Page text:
If you are in your later years you might have paid a substantial amount off your mortgage, or be close to paying it off. The value of your home may have risen considerably since you bought it, but you might still be short of money to spend, invest or even pay your standard mortgage off, or you may wish to release capital to help the next generation.
Equity Release is a way of raising money from the value of your home.
When the “equity” value in a home is released on the householder trading down to a smaller property, the cash which is realised could be applied to provide additional income, to establish a trust fund, or to fund some major item of expenditure. But the same options can be available even without the property being sold, if the householder uses an “Equity Release” scheme.
To understand the features and risks, please ask for a personalised illustration.
Such a scheme can present further tax-planning opportunities, because the value of the equity which is released is regarded as a debt against the estate of the householder which reduces the value of the estate for tax purposes. Consequently, equity release may be of value to clients who do not require additional income, but can regard this as an estate planning tool.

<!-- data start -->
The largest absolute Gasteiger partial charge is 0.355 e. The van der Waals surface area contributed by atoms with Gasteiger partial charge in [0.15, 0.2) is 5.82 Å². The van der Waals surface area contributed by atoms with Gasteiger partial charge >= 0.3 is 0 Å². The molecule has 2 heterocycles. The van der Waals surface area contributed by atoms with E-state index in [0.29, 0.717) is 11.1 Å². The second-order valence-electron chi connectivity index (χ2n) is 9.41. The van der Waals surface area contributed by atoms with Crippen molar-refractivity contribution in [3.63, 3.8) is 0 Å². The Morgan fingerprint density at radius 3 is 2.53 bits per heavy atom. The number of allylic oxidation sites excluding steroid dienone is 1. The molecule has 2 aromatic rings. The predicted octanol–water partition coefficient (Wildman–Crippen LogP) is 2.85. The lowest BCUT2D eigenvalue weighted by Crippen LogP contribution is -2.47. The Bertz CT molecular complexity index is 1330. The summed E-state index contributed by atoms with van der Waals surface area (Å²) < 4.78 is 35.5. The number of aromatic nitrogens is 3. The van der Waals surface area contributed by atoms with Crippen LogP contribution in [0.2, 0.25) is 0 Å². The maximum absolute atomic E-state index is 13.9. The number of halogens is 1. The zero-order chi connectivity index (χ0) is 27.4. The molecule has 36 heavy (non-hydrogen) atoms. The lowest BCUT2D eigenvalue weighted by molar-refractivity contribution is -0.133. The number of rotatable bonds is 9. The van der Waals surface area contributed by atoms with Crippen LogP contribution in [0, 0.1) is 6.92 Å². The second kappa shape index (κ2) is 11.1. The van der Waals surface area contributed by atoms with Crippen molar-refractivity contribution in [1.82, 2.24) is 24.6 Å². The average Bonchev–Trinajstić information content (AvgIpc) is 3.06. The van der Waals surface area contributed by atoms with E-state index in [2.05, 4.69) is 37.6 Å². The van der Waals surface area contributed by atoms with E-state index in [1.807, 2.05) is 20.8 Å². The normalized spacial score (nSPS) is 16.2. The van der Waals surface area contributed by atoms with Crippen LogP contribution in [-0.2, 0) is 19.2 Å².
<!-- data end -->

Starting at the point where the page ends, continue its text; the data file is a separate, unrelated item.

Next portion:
The Financial Conduct Authority does not regulate on Estate Planning.
If you take out a Lifetime Mortgage, you can choose to receive your funds in a lump sum or in smaller, regular amounts.
We can look at all your options for releasing a part of the value of your home in return for a cash lump sum, or income to spend as you wish. There are advantages and disadvantages in both types of plans so it is important for you to find out as much as you can, to get qualified advice and, if possible, to talk it over with your family to ensure you choose the best plan to fit your needs.
Let us offer you a free initial consultation to discuss your financial objectives. We can explore the ways we may be able to help you and offer solutions which may meet your needs.
Equity release will reduce the value of your estate and can affect your eligibility for means tested benefits.